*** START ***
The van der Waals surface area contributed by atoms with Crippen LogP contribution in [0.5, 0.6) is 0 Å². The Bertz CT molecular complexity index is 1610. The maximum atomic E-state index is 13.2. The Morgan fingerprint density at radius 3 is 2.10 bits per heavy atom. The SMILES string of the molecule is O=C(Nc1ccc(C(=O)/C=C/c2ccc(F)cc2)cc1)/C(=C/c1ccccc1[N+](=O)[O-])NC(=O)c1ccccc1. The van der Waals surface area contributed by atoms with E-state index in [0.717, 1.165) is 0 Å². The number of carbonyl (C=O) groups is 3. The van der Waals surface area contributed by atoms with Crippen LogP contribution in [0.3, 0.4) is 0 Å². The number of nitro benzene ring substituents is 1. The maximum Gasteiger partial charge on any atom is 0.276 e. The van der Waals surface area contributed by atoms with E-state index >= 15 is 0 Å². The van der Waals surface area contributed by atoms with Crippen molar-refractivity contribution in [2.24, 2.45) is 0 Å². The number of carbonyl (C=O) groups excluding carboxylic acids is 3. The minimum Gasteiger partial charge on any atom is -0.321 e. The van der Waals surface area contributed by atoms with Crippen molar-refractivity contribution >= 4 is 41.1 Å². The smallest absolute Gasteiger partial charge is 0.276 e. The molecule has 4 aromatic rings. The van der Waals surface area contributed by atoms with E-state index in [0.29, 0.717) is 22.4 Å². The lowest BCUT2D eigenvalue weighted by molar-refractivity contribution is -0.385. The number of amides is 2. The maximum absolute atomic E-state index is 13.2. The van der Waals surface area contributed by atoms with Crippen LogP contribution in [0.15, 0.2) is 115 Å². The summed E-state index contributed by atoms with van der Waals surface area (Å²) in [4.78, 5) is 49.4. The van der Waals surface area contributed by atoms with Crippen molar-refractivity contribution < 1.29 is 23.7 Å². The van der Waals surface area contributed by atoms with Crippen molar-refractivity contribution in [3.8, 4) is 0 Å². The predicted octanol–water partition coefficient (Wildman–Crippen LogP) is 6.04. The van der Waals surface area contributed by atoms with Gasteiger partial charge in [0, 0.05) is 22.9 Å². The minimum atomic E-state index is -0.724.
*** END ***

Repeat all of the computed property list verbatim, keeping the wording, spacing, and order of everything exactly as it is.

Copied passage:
The van der Waals surface area contributed by atoms with Crippen LogP contribution in [0.5, 0.6) is 0 Å². The Bertz CT molecular complexity index is 1610. The maximum atomic E-state index is 13.2. The Morgan fingerprint density at radius 3 is 2.10 bits per heavy atom. The SMILES string of the molecule is O=C(Nc1ccc(C(=O)/C=C/c2ccc(F)cc2)cc1)/C(=C/c1ccccc1[N+](=O)[O-])NC(=O)c1ccccc1. The van der Waals surface area contributed by atoms with E-state index in [0.717, 1.165) is 0 Å². The number of carbonyl (C=O) groups is 3. The van der Waals surface area contributed by atoms with Crippen LogP contribution in [0.3, 0.4) is 0 Å². The number of nitro benzene ring substituents is 1. The maximum Gasteiger partial charge on any atom is 0.276 e. The van der Waals surface area contributed by atoms with E-state index >= 15 is 0 Å². The van der Waals surface area contributed by atoms with Crippen molar-refractivity contribution in [2.24, 2.45) is 0 Å². The number of carbonyl (C=O) groups excluding carboxylic acids is 3. The minimum Gasteiger partial charge on any atom is -0.321 e. The van der Waals surface area contributed by atoms with Crippen molar-refractivity contribution >= 4 is 41.1 Å². The smallest absolute Gasteiger partial charge is 0.276 e. The molecule has 4 aromatic rings. The van der Waals surface area contributed by atoms with E-state index in [0.29, 0.717) is 22.4 Å². The lowest BCUT2D eigenvalue weighted by molar-refractivity contribution is -0.385. The number of amides is 2. The maximum absolute atomic E-state index is 13.2. The van der Waals surface area contributed by atoms with Crippen LogP contribution in [0.15, 0.2) is 115 Å². The summed E-state index contributed by atoms with van der Waals surface area (Å²) in [4.78, 5) is 49.4. The van der Waals surface area contributed by atoms with Crippen molar-refractivity contribution < 1.29 is 23.7 Å². The van der Waals surface area contributed by atoms with Crippen molar-refractivity contribution in [3.8, 4) is 0 Å². The predicted octanol–water partition coefficient (Wildman–Crippen LogP) is 6.04. The van der Waals surface area contributed by atoms with Gasteiger partial charge in [0, 0.05) is 22.9 Å². The minimum atomic E-state index is -0.724.